Dean Barrett sent in these two photographs of signs from, respectively, the Taiwan Literary Museum and a sex shop in Tainan that is well known for its wide selection of condoms:
Michael Rank sent in this notice banning the picking of mushrooms at Chobham Common, Surrey, said to be the largest nature reserve in the southeast of England:
A rather disturbing (at least to me) article in the South China Morning Post (7/24/16), "How China’s quest to become a football powerhouse is revamping the beautiful game: China has emerged as deep-pocketed investor in what amounts to a global power grab for influence in football", is preceded by this photograph:
Robert Ayers writes:
Headline: "Bill's role: To be determined". With a photo of Bill Clinton looking … determined.
I wonder if I'm the only one who read the headline wrong the first time.
Or maybe I should say, Tom Wolfe's take on linguistics.
I've been an avid reader of Tom Wolfe's works since the 60s: The Electric Kool-Aid Acid Test, Radical Chic & Mau-Mauing the Flak Catchers, The Kandy-Kolored Tangerine-Flake Streamline Baby, The Right Stuff, The Painted Word, Bonfire of the Vanities). What I like most about his non-fiction is that, as a leader and exponent of the New Journalism, he writes with a flair that captures the reader's attention without sacrificing accuracy and objectivity. What attracts me to his novels is that they convey the impression of having been based on a huge amount of research, without in the least being turgid or dull.
Wells Hansen writes:
I recently heard some grumbling at the local pub over the new Star Trek's "Scotty" referring to Lt Uhura as "lass" or "lassy". Have the writers of the most recent iteration of the ST franchise created a sexist or dismissive Scotty …or just a Scottish one?
I haven't seen the movie, and am not competent in contemporary Scottish sociolinguistics, much less those of the 23rd century. So I'll leave this one for the commenters.
From Coby Lubliner:
I have lately been watching an Australian TV series, "Serangoon Road," taking place in Singapore in the 1960s. The dialogue is mostly in English, but when it isn't it's in Mandarin, both among the Chinese and between them and the main character, an Australian who speaks it. I have so far heard no trace of any other Chinese. Is that realistic?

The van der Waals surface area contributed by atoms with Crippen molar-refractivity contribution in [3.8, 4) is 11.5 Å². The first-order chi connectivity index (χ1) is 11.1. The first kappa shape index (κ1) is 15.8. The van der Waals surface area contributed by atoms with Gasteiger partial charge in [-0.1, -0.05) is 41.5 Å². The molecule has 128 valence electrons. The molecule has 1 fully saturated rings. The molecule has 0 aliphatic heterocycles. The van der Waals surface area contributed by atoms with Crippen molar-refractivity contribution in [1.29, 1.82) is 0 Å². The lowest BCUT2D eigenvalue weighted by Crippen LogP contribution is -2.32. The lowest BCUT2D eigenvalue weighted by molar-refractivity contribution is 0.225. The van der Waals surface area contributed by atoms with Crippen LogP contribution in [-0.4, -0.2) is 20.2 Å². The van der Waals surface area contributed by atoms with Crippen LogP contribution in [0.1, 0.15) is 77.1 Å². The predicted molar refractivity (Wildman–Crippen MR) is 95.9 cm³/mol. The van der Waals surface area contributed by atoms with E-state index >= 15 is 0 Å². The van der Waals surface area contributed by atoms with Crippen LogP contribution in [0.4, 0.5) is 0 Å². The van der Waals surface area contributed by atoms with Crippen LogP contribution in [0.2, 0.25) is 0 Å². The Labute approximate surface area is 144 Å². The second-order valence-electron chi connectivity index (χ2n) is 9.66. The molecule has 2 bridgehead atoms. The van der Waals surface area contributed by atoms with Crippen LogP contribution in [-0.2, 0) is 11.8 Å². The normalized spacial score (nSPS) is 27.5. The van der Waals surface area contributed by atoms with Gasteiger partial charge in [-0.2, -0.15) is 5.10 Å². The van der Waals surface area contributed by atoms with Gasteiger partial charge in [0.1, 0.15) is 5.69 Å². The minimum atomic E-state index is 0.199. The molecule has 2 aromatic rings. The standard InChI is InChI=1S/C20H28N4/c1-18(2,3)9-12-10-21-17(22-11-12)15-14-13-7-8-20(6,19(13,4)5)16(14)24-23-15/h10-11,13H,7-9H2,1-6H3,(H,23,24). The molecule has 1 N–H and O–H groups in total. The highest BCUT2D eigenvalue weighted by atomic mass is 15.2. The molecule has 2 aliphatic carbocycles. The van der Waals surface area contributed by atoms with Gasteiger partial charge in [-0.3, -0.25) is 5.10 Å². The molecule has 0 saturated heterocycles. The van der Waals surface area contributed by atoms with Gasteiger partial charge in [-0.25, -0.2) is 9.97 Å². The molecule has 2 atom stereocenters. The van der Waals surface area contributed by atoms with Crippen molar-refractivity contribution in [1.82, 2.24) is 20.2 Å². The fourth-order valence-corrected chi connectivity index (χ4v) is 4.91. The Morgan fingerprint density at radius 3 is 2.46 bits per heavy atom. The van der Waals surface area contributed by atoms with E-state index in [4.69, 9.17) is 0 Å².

[This is a guest post by Matthew Robertson]
The 'Today' Interview With Oporto Robbery Heroes
In the United States, regional accents often carry with them negative stereotypes about class, status, intelligence, and more, making Southern versus Northern accents markers of division.
In Australia, it's largely the opposite. Regional vernacular and a broad accent (known as "Strine") is instead a unifier. Australia is, of course, much more culturally homogeneous than the United States — but the cross-class appreciation of the country's own manner of speech is another instance of a deeply entrenched ethos of egalitarianism. The comity and innocent enjoyment of all Australians with their own uneducated, unsophisticated working classes is clear in films like The Castle, or shows like Kath & Kim, among many others.
And it's also presented in microcosm in this video, an interview on the Australian morning program "Today," uploaded early this year.
David Frum, "Donald Trump's Bad Bet on Anger", The Atlantic 7/21/2016 [emphasis added]:
Donald Trump’s supporters yearn for the country as it was and fear the country as it is. Tonight’s powerfully dystopian Trump nomination acceptance address will touch them at their deepest emotional core. It will ignite a passionate spasm of assent from those many, many Americans—mostly but not exclusively white, mostly but not exclusively less affluent and educated—who experience today as worse than yesterday, and anticipate a tomorrow worse than today.
Don’t think it won’t work. It will work. The speech will be viewed and viewed again, on cable news and social media. The travails and troubles of this dysfunctional convention will recede, even if their implications and consequences linger. Trump’s poll numbers will probably rise. Small-dollar donations will surely flow. Many wavering Republicans will come home—even if the home to which they now return has changed in ways that render it almost indistinguishable from the dwelling it used to be.
No one in this Douban thread (so far) can identify the script in the image below:
Back in 2003, I wrote about "Linking 'which' in Patrick O'Brian"; now Colin Morris has an interesting blog post about recent extensions, "Conjunctive 'which' — a discourse marker on the rise?", 7/22/2016.
An anonymous correspondent sent in this photograph of a fake vehicle license plate in the window of a truck parked in an industrial area in the New Territories, Hong Kong that he took a couple of years ago:
An article in BBC News (7/21/16), "Former Barcelona star Carles Puyol in 'Spanish' row", begins thus:
While promoting popular online platform Tencent Sports, Puyol said "Soy Carles Puyol y soy espanol" ("I am Carles Puyol and I am Spanish"), prompting an angry reaction from many Catalans, Spanish sports website Sport.es reports. Although technically correct – Puyol won the World Cup playing for Spain in 2010 – it's been seen as an insult to his native Catalonia region, which has ambitions to become independent.